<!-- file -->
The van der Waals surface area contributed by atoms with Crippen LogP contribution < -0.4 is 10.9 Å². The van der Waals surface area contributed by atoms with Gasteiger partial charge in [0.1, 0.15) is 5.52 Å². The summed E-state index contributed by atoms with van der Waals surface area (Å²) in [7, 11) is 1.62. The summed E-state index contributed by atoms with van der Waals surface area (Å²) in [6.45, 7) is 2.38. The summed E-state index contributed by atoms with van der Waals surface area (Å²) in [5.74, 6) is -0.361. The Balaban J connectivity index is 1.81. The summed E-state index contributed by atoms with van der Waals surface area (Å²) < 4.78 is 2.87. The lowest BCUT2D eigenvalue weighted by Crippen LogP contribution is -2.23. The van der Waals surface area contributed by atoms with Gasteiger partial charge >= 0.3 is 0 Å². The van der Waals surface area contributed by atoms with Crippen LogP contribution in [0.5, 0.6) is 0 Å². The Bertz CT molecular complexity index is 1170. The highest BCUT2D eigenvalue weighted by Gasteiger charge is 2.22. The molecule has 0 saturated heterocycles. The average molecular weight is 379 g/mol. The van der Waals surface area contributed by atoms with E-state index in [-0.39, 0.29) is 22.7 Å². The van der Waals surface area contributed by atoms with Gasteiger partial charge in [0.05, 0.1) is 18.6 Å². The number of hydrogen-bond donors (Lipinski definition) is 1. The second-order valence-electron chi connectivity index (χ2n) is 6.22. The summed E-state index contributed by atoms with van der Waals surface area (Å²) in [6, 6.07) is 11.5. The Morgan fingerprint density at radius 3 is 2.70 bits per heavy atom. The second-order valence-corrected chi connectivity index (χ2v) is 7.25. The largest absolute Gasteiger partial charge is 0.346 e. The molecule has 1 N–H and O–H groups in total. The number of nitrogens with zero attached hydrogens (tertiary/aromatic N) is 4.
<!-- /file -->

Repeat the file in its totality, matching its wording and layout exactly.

The van der Waals surface area contributed by atoms with Crippen LogP contribution < -0.4 is 10.9 Å². The van der Waals surface area contributed by atoms with Gasteiger partial charge in [0.1, 0.15) is 5.52 Å². The summed E-state index contributed by atoms with van der Waals surface area (Å²) in [7, 11) is 1.62. The summed E-state index contributed by atoms with van der Waals surface area (Å²) in [6.45, 7) is 2.38. The summed E-state index contributed by atoms with van der Waals surface area (Å²) in [5.74, 6) is -0.361. The Balaban J connectivity index is 1.81. The summed E-state index contributed by atoms with van der Waals surface area (Å²) < 4.78 is 2.87. The lowest BCUT2D eigenvalue weighted by Crippen LogP contribution is -2.23. The van der Waals surface area contributed by atoms with Gasteiger partial charge >= 0.3 is 0 Å². The van der Waals surface area contributed by atoms with Crippen LogP contribution in [0.5, 0.6) is 0 Å². The Bertz CT molecular complexity index is 1170. The highest BCUT2D eigenvalue weighted by Gasteiger charge is 2.22. The molecule has 0 saturated heterocycles. The average molecular weight is 379 g/mol. The van der Waals surface area contributed by atoms with E-state index in [-0.39, 0.29) is 22.7 Å². The van der Waals surface area contributed by atoms with Gasteiger partial charge in [0.05, 0.1) is 18.6 Å². The number of hydrogen-bond donors (Lipinski definition) is 1. The second-order valence-electron chi connectivity index (χ2n) is 6.22. The summed E-state index contributed by atoms with van der Waals surface area (Å²) in [6, 6.07) is 11.5. The Morgan fingerprint density at radius 3 is 2.70 bits per heavy atom. The second-order valence-corrected chi connectivity index (χ2v) is 7.25. The largest absolute Gasteiger partial charge is 0.346 e. The molecule has 1 N–H and O–H groups in total. The number of nitrogens with zero attached hydrogens (tertiary/aromatic N) is 4.